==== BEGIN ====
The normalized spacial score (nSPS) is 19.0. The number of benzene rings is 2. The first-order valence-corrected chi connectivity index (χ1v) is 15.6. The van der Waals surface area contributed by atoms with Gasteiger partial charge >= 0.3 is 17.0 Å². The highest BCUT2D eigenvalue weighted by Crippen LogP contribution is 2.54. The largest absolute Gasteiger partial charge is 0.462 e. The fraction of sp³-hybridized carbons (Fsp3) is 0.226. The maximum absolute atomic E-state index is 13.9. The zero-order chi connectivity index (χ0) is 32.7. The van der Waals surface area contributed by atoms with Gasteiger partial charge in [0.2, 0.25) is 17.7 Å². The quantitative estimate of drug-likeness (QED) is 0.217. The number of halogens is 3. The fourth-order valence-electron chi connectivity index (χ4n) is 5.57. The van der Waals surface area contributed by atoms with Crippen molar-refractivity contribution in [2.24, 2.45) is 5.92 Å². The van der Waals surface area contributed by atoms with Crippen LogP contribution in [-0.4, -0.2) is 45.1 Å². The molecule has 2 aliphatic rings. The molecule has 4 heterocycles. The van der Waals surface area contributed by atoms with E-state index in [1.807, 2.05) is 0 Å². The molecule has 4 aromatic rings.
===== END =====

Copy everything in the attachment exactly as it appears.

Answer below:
The normalized spacial score (nSPS) is 19.0. The number of benzene rings is 2. The first-order valence-corrected chi connectivity index (χ1v) is 15.6. The van der Waals surface area contributed by atoms with Gasteiger partial charge >= 0.3 is 17.0 Å². The highest BCUT2D eigenvalue weighted by Crippen LogP contribution is 2.54. The largest absolute Gasteiger partial charge is 0.462 e. The fraction of sp³-hybridized carbons (Fsp3) is 0.226. The maximum absolute atomic E-state index is 13.9. The zero-order chi connectivity index (χ0) is 32.7. The van der Waals surface area contributed by atoms with Gasteiger partial charge in [0.2, 0.25) is 17.7 Å². The quantitative estimate of drug-likeness (QED) is 0.217. The number of halogens is 3. The fourth-order valence-electron chi connectivity index (χ4n) is 5.57. The van der Waals surface area contributed by atoms with Crippen molar-refractivity contribution in [2.24, 2.45) is 5.92 Å². The van der Waals surface area contributed by atoms with Crippen LogP contribution in [-0.4, -0.2) is 45.1 Å². The molecule has 2 aliphatic rings. The molecule has 4 heterocycles. The van der Waals surface area contributed by atoms with E-state index in [1.807, 2.05) is 0 Å². The molecule has 4 aromatic rings.